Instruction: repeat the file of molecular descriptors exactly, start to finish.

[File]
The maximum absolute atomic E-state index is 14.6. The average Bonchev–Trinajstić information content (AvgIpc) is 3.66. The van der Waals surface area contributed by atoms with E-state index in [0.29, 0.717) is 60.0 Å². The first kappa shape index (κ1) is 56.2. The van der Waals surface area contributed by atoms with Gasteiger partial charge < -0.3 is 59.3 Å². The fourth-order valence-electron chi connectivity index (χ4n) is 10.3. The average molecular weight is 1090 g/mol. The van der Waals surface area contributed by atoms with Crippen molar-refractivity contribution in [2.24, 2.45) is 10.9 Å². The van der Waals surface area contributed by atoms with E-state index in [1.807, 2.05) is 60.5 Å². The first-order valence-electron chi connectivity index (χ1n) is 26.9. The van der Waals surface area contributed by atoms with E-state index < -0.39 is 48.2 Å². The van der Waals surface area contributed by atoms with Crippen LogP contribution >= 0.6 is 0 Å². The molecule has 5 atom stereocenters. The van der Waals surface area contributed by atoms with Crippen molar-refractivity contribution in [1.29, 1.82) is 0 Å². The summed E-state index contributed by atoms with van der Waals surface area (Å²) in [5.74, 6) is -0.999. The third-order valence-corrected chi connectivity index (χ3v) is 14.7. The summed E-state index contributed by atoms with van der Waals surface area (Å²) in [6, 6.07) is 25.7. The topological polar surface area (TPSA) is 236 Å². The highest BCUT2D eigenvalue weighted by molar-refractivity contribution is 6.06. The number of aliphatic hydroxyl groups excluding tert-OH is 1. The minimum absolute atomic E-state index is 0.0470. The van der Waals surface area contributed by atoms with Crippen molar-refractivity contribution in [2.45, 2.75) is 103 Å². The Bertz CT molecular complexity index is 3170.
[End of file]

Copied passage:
The maximum absolute atomic E-state index is 14.6. The average Bonchev–Trinajstić information content (AvgIpc) is 3.66. The van der Waals surface area contributed by atoms with E-state index in [0.29, 0.717) is 60.0 Å². The first kappa shape index (κ1) is 56.2. The van der Waals surface area contributed by atoms with Gasteiger partial charge < -0.3 is 59.3 Å². The fourth-order valence-electron chi connectivity index (χ4n) is 10.3. The average molecular weight is 1090 g/mol. The van der Waals surface area contributed by atoms with Crippen molar-refractivity contribution in [2.24, 2.45) is 10.9 Å². The van der Waals surface area contributed by atoms with E-state index in [1.807, 2.05) is 60.5 Å². The first-order valence-electron chi connectivity index (χ1n) is 26.9. The van der Waals surface area contributed by atoms with E-state index < -0.39 is 48.2 Å². The van der Waals surface area contributed by atoms with Crippen LogP contribution >= 0.6 is 0 Å². The molecule has 5 atom stereocenters. The van der Waals surface area contributed by atoms with Crippen molar-refractivity contribution in [1.29, 1.82) is 0 Å². The summed E-state index contributed by atoms with van der Waals surface area (Å²) in [5.74, 6) is -0.999. The third-order valence-corrected chi connectivity index (χ3v) is 14.7. The summed E-state index contributed by atoms with van der Waals surface area (Å²) in [6, 6.07) is 25.7. The topological polar surface area (TPSA) is 236 Å². The highest BCUT2D eigenvalue weighted by molar-refractivity contribution is 6.06. The number of aliphatic hydroxyl groups excluding tert-OH is 1. The minimum absolute atomic E-state index is 0.0470. The van der Waals surface area contributed by atoms with Crippen molar-refractivity contribution in [2.45, 2.75) is 103 Å². The Bertz CT molecular complexity index is 3170.